Regulatory Reform: What’s New in 2014?

February 11, 2014

Cassidy B. West


The 113th Congress is considering various bills that would reform the way regulations are developed, analyzed, and reviewed. The GW Regulatory Studies Center has tracked and classified these bills since the beginning of the 113th Congress and will continue tracking and updating the information regularly throughout its duration. By classifying each bill according to its approach to regulatory reform, based on the reform elements below, we hope to shed some light on the types of reforms being considered and their status.

Reform elements

  1. Congressional Oversight: Act modifies Congress’s role in the regulatory process.
  2. Procedural Changes: Act changes procedures by which agencies develop regulations (or related actions).
  3. Small Firm Impacts: Act requires procedures to evaluate or reduce small business impacts.
  4. Retrospective Review: Act requires or modifies review of existing regulations.
  5. Analytical Requirements: Act modifies analytical requirements, including benefit-cost analysis, used to support regulations.
  6. Office of Information and Regulatory Affairs (OIRA): Act modifies OIRA’s role in the regulatory process.
  7. Scope: Act that targets a particular agency and/or narrow group of rules
  8. Federalism: Act modifies role of States with respect to regulatory issue.

Currently, the 113th Congress has introduced 33 regulatory reform bills--twenty-one in the House and twelve in the Senate. Since the start of 2014, three new regulatory reform bills, all of which vary in their reform elements, have been introduced.

The Federal Sunset Act of 2014 (H.R. 3874) introduced by Representative Richard Hudson [R-NC- 8] on January 14th would establish a commission to provide for the periodic review of the efficiency and public need for Federal agencies, and abolish the agencies for which a public need does not exist.

The Secret Science Reform Act of 2014 (H.R. 4012) introduced by House Representative David Schweikert [R-AZ-6] on February 6th would prohibit the Environmental Protection Agency from proposing, finalizing, or disseminating regulations or assessments based upon science that is not transparent or reproducible. The Federal Communication Commission Process Reform Act of 2014 (S. 1989) introduced by Senator Dean Heller [R-NV] on February 4th would amend the Communications Act of 1934 to provide for greater transparency and efficiency in the procedures followed by the Federal Communications Commission. Representative Greg Walden [R-OR-2] introduced this bill’s counterpart in the House (H.R. 3675) in December 2013.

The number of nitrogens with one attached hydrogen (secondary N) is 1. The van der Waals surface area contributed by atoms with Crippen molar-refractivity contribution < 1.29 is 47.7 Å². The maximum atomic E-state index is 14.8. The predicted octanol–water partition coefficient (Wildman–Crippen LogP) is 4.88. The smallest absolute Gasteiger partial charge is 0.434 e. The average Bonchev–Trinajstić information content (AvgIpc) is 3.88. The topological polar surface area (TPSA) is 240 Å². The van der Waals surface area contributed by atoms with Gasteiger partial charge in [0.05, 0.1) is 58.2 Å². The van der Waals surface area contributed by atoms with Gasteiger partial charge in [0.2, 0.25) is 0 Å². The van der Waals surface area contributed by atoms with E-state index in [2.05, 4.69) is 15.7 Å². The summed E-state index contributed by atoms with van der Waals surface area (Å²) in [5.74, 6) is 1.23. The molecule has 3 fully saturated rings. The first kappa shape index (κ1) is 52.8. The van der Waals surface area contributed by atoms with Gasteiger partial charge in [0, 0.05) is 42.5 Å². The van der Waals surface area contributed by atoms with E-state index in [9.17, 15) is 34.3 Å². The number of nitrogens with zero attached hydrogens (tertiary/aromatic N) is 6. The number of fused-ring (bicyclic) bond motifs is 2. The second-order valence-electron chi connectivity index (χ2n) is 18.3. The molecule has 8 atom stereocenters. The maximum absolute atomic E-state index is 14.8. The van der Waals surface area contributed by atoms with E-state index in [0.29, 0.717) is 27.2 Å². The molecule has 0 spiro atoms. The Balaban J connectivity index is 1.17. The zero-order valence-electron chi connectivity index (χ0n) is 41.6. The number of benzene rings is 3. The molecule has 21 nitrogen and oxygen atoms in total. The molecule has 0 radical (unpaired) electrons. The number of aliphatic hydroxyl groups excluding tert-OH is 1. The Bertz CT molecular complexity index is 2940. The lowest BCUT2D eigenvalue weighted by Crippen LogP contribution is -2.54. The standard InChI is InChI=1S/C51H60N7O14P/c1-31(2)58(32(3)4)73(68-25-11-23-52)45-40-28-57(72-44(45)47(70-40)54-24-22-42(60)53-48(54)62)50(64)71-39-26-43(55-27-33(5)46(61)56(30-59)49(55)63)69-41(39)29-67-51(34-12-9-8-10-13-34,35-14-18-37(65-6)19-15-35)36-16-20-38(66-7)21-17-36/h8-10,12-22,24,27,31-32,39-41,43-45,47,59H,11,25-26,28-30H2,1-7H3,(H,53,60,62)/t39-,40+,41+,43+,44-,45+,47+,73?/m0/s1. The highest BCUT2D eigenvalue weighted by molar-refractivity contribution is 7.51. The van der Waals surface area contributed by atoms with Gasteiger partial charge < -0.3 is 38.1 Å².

The figure below classifies bills by the type of change they would implement. Twenty-three of the bills currently under consideration in Congress would change the procedures by which agencies develop regulations; this is the most common reform element used. Seventeen of the bills would modify the analytical requirements, including benefit-cost analysis, used to support regulations; and fourteen of the bills target a particular agency or narrow group of rules. Bills that would require procedures to evaluate or reduce small business impacts or modify the role of states with respect to a regulatory issue are the least common reform elements for the bills being tracked. It is important to note that most bills are cross-cutting in scope and focus and can be classified using multiple reform elements. For example, we classify one bill, Unfunded Mandates Information and Transparency Act of 2013 (H.R. 899) introduced by Representative Virginia Foxx [R-NC-5] in February 2013, as having five reform elements—more than any other bill under consideration.

Pie chart showing the Types of Regulatory Reform Bills before the 113th Congress.